Agriculture Secretary Ed Schafer told Congress yesterday that he would not endorse an outright ban on “downer” cows entering the food supply or back stiffer penalties for regulatory violations by meat-processing plants in the wake of the largest beef recall in the nation’s history.

Appearing at a Senate Appropriations subcommittee hearing, Schafer said the department is investigating why it missed the inhumane treatment of cattle at the Westland/Hallmark Meat Co. in Chino, Calif., including workers administering electric shocks and high-intensity water sprays to downer cows — those too sick or weak to stand without assistance.

The secretary announced interim steps such as more random inspections of slaughterhouses and more frequent unannounced audits of the nearly two dozen plants that process meat for federal school lunch programs.

But he deflected calls from Sen. Herb Kohl (D-Wis.), the subcommittee chairman, for the government to ban all downer cows from the food supply, increase penalties for violators and require installation of 24-hour surveillance cameras in processing plants.

“The penalties are strong and swift, as we have shown,” Schafer said. “Financially, I don’t see how this company can survive. People need to be responsible and, from USDA’s standpoint, they will be held responsible. . . . They broke the rules. That does not mean the rules are wrong. I believe the rules are adequate.”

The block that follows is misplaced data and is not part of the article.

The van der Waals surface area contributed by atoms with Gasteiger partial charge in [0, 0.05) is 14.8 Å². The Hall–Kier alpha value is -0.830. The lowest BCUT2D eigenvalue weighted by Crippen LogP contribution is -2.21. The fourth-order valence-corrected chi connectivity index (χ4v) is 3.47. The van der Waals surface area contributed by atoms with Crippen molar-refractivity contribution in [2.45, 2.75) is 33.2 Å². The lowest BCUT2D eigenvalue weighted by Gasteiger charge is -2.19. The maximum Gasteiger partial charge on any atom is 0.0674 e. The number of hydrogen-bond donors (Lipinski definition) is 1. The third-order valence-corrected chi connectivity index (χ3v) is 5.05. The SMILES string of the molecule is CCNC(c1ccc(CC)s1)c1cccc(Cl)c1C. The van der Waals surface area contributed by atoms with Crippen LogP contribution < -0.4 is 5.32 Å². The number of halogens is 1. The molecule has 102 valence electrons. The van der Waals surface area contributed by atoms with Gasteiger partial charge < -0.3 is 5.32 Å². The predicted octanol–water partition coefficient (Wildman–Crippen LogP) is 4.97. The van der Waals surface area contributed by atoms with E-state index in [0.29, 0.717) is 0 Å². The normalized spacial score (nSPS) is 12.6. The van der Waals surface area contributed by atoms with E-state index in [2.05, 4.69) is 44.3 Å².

The hearing came 11 days after Agriculture officials ordered the recall of 143 million pounds of beef processed by Westland/Hallmark, including 37 million pounds that had gone to school lunch and other public nutrition programs. No illnesses have been linked to the recalled meat.

The recall was prompted by the release last month of secretly recorded video footage of the inhumane treatment made by an undercover investigator for the Humane Society, who wore a special video camera under his clothes while working at the plant last year. The company has been closed since Feb. 4, when the USDA’s Food Safety and Inspection Service withdrew inspectors from the slaughterhouse after verifying the mistreatment shown on the videotape and discovering other problems.


Full Story: